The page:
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Y? Because he likes it: Richard Reinholz comes home to run J.F. Hurley Y

Y guy

Richard Reinholz talks to kids in the gym at the Hurley Y. JON C. LAKEY / SALISBURY POST

Richard Reinholz talks to kids in the gym at the Hurley Y. JON C. LAKEY / SALISBURY POST

By Susan Shinn

For the Salisbury Post

Richard Reinholz has come home to the J.F. Hurley Family Y. Truth be told, his entire career has been spent with the Y, but he hasn’t worked in his home county for nearly 15 years.

On April 20, Reinholz became executive director at the Hurley Y.

In 1999, Reinholz started his full-time Y career at the South Rowan Y as its fitness director. That job was followed by stints at Ys in Winston-Salem and Charlotte. He returned to the YMCA of Northwest North Carolina (in Winston-Salem) in 2014.

The Hurley Y will attain another level of quality with Reinholz at the helm, says Ester Marsh, associate executive director. “He’s a true leader, and he’s the kind of leader who’s perfect for me. He is definitely budget-driven — which we have to be. But he’s also caring. He leaves the programming up to me, but with his guidance. He’s really community driven. He likes community collaborations. We all feel really good about Richard.”

Reinholz first came to Rowan County in 1993 as an exchange student from Germany. He graduated from Salisbury High School in 1994, and played soccer and tennis at Pfeiffer University.

His plan was to experience American culture and learn English fluently, which he thought would help his future job prospects in Europe. The fact that he skipped 11th grade here and graduated from Pfeiffer about the time he’d be starting university in Germany appealed to him.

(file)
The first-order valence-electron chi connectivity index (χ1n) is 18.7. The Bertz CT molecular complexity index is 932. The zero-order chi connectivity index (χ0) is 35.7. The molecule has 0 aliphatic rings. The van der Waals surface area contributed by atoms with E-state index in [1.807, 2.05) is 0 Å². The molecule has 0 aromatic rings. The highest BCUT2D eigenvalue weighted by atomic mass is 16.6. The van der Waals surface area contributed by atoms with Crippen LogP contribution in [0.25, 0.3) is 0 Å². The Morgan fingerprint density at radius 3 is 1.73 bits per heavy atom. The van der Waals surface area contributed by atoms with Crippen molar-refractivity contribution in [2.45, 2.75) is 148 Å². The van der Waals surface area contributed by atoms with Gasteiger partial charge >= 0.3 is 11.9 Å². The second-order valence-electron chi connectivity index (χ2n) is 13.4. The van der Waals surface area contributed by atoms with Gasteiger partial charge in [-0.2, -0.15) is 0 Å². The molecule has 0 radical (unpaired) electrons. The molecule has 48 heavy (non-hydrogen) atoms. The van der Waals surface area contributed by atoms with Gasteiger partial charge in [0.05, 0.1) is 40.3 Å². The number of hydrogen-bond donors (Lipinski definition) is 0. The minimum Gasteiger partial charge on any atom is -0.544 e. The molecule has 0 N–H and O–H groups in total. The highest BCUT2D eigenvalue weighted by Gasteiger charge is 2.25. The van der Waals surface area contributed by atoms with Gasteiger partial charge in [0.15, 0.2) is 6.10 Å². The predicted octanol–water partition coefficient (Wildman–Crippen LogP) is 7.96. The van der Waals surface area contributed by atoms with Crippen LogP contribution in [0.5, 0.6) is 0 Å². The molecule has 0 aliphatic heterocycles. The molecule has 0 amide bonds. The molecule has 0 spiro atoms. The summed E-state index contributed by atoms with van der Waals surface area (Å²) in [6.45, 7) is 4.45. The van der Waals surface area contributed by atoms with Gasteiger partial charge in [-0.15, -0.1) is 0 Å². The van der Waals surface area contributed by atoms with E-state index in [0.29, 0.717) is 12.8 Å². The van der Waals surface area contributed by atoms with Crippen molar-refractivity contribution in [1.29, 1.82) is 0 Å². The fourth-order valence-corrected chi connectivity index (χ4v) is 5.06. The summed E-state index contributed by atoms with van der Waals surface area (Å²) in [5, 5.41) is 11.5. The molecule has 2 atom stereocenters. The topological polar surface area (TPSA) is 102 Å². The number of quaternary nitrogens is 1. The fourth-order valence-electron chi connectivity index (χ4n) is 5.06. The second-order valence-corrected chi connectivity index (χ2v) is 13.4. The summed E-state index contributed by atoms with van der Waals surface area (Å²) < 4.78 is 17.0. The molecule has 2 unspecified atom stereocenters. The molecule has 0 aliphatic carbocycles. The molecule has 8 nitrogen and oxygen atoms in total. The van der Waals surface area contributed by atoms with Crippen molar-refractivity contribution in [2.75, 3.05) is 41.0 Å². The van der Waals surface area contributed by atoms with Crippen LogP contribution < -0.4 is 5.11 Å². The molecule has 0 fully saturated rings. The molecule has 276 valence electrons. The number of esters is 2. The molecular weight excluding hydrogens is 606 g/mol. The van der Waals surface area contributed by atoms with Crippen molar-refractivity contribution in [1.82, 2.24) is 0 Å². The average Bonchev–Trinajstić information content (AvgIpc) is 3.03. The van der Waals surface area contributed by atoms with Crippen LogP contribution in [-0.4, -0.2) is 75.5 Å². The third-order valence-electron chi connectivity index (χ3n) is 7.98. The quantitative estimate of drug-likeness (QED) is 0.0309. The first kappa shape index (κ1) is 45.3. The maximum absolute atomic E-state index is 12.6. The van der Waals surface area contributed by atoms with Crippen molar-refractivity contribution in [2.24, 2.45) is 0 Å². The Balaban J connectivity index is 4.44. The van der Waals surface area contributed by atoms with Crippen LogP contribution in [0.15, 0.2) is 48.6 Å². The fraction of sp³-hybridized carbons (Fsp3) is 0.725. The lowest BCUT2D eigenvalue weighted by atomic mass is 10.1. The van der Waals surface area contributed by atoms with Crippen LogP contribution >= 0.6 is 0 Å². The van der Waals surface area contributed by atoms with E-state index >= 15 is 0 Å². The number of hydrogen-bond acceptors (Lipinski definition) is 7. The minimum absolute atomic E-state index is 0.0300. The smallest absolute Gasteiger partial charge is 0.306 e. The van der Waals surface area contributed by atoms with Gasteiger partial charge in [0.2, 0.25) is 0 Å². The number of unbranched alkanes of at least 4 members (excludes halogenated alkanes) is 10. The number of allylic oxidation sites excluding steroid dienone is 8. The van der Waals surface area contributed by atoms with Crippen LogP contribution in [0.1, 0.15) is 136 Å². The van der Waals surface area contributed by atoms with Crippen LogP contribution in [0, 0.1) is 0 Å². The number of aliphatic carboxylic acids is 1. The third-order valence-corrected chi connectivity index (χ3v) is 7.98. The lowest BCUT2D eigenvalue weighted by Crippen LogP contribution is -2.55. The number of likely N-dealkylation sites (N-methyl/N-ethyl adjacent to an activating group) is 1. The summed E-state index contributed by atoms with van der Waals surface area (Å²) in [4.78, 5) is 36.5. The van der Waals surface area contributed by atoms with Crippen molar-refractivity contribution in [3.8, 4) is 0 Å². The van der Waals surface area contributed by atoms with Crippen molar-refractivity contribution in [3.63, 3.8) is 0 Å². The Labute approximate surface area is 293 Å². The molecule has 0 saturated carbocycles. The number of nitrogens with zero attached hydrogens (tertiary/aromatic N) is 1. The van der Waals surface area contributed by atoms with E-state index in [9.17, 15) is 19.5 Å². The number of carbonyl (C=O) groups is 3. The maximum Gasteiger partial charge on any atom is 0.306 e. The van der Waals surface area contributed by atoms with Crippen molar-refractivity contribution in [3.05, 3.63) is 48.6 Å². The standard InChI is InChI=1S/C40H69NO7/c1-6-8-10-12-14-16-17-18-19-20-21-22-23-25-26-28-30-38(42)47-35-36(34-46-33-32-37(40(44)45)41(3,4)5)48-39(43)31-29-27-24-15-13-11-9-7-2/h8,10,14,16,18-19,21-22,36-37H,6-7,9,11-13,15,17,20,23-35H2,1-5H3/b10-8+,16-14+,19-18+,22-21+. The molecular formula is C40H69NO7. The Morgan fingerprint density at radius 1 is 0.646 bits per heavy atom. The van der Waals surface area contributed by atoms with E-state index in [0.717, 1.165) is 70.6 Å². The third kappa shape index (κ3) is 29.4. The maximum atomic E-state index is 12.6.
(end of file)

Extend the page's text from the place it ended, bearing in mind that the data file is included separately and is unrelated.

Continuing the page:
“Everything was paid for, which was nice,” he says. “Then I just stayed.”

He received a master’s degree from UNCG in 2003, while working full-time. At first, he was just happy to have a job at the Y. Then he realized it was so much more.

“After realizing the impact that the Y has on the community, and serving its Christian mission openly, any other opportunities didn’t have the same impact on me,” Reinholz says. “Having the Y in a community is special, and we have a good infrastructure here.”

The Y provides opportunities for programming within a Christian framework, he says. “And the Y does not turn anybody away for inability to pay.”

That’s demonstrated in the Y’s annual campaign. The Y raised some $120,000 in 2014, but gave away $900,000 worth of scholarships. The difference is made up through grants, United Way funding and memberships. The United Way contribution goes specifically to youth programming scholarships.

Membership is holding steady at the moment throughout the Ys in Rowan County, Reinholz says. “When the economy was bad, in Charlotte, we actually saw increased usage, but decreased dollars. I guarantee you that’s the same thing we saw here.”

With so many folks who need assistance, he’s looking to save money elsewhere.

That includes developing a renewable energy program. For example, he’s in the research phase of developing a lighting project, replacing the facility’s 300 lights with LED lighting. He’s also looking into the possibility of utilizing solar power.

Saving money also includes having nimble staff members who can work in multiple areas. It includes surveying fitness classes to make sure attendance isn’t too low.